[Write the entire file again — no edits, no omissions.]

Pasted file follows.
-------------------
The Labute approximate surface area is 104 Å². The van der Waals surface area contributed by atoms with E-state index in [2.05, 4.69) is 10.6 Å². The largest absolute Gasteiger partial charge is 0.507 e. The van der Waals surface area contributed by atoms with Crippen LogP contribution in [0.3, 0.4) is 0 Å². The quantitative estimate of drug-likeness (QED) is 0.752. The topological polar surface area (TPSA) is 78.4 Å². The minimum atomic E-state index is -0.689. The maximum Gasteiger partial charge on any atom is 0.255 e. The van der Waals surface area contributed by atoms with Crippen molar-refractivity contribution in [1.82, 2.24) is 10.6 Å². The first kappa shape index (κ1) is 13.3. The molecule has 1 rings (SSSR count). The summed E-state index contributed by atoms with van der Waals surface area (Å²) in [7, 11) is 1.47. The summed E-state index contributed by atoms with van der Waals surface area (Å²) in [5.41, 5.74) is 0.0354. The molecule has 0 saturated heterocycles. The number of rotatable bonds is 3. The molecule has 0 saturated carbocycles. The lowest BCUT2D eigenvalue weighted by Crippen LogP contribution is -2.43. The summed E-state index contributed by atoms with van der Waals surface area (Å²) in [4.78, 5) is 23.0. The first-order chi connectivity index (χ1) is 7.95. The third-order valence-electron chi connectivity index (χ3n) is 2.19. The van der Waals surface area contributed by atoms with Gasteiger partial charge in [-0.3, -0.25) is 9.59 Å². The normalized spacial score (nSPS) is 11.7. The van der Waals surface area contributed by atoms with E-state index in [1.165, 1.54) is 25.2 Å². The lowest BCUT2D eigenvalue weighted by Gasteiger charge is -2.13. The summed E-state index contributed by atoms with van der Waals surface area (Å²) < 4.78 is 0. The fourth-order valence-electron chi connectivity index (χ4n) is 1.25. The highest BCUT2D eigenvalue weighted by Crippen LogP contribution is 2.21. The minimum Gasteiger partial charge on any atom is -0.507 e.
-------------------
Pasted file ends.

The Labute approximate surface area is 104 Å². The van der Waals surface area contributed by atoms with E-state index in [2.05, 4.69) is 10.6 Å². The largest absolute Gasteiger partial charge is 0.507 e. The van der Waals surface area contributed by atoms with Crippen LogP contribution in [0.3, 0.4) is 0 Å². The quantitative estimate of drug-likeness (QED) is 0.752. The topological polar surface area (TPSA) is 78.4 Å². The minimum atomic E-state index is -0.689. The maximum Gasteiger partial charge on any atom is 0.255 e. The van der Waals surface area contributed by atoms with Crippen molar-refractivity contribution in [1.82, 2.24) is 10.6 Å². The first kappa shape index (κ1) is 13.3. The molecule has 1 rings (SSSR count). The summed E-state index contributed by atoms with van der Waals surface area (Å²) in [7, 11) is 1.47. The summed E-state index contributed by atoms with van der Waals surface area (Å²) in [5.41, 5.74) is 0.0354. The molecule has 0 saturated heterocycles. The number of rotatable bonds is 3. The molecule has 0 saturated carbocycles. The lowest BCUT2D eigenvalue weighted by Crippen LogP contribution is -2.43. The summed E-state index contributed by atoms with van der Waals surface area (Å²) in [4.78, 5) is 23.0. The first-order chi connectivity index (χ1) is 7.95. The third-order valence-electron chi connectivity index (χ3n) is 2.19. The van der Waals surface area contributed by atoms with Gasteiger partial charge in [-0.3, -0.25) is 9.59 Å². The normalized spacial score (nSPS) is 11.7. The van der Waals surface area contributed by atoms with E-state index in [1.165, 1.54) is 25.2 Å². The lowest BCUT2D eigenvalue weighted by Gasteiger charge is -2.13. The summed E-state index contributed by atoms with van der Waals surface area (Å²) < 4.78 is 0. The fourth-order valence-electron chi connectivity index (χ4n) is 1.25. The highest BCUT2D eigenvalue weighted by Crippen LogP contribution is 2.21. The minimum Gasteiger partial charge on any atom is -0.507 e.